‘How many times do I have to tell you not to wind the customers up? This is your final warning.’

He turns on his heel and goes back to the kitchen. He does not realise that the other staff laugh at him behind his back, or that he is about to be moved to another branch in a less salubrious part of town and will never get the opportunity to deliver that warning.

She knows the signs. She has seen it all before. Another day draws to an end.

As the sun rises, she takes her bag and coat out of the locker and heads home to the safety of her tiny flat again.

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No one gets hurt if they don’t act funny – aggressive dogs,chatty women,cold callers, joggers – and cats!

Ey Up (that’s Northern speak for Hola)

Week two in my new home and I’m slowly getting my humans sorted out.

I confess – we have all rather fallen for each other – my Mum because she gets up first and plays silly games with me in the garden and is actually beginning to understand what I want.  My Dad because he runs fast with me and makes me grin and I am SO pleased to see him when he comes back from this thing they call work.  My Boy because he laughs when I do funny things, he gets up in the middle of the night and hugs me when everyone else is asleep, and because he is MY BOY.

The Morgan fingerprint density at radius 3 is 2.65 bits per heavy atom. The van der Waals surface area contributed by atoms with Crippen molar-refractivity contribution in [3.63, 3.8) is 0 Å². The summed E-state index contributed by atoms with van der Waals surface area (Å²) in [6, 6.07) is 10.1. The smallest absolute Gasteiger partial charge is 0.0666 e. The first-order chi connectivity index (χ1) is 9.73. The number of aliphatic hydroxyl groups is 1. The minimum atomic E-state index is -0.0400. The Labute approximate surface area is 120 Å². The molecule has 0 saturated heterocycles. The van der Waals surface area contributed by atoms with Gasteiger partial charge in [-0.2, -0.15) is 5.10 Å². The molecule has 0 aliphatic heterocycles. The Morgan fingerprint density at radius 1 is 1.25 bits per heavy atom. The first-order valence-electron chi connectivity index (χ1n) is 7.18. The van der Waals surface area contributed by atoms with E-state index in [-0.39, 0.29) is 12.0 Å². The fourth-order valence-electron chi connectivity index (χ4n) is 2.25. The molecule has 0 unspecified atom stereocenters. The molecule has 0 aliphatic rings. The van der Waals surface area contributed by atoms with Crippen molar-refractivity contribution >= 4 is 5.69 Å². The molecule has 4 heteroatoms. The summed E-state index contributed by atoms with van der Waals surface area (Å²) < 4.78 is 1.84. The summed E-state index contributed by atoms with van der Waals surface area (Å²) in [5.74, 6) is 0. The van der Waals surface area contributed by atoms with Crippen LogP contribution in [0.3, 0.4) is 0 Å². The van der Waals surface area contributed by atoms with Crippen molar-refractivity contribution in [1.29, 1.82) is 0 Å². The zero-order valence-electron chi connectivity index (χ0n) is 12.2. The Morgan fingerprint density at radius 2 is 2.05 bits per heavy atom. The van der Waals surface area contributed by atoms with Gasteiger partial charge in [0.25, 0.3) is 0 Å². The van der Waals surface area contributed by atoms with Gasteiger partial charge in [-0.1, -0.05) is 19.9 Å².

We’ve done rather a lot of stuff this past week.  After the adventures at Spike Island, my Mum and Dad took me to a local park where they knew there would be lots of dogs, geese, ducks, swans and those funny little black things – coots and moorhens – I think.  There were also some disreputable characters smoking whacky baccy under the railway bridge but we’ll draw a line under them.

We did running – me and my Dad.  My Mum was in charge of the Scooby Snacks; I get them when I sit, stay, lie down and don’t pull anyone’s arm off.  I growled a bit; only at dogs that looked a bit dodgy (and the chavs under the bridge of course). Some of the other dog walkers we encountered put their dogs back on leads when they saw me pulling a bit – very considerate.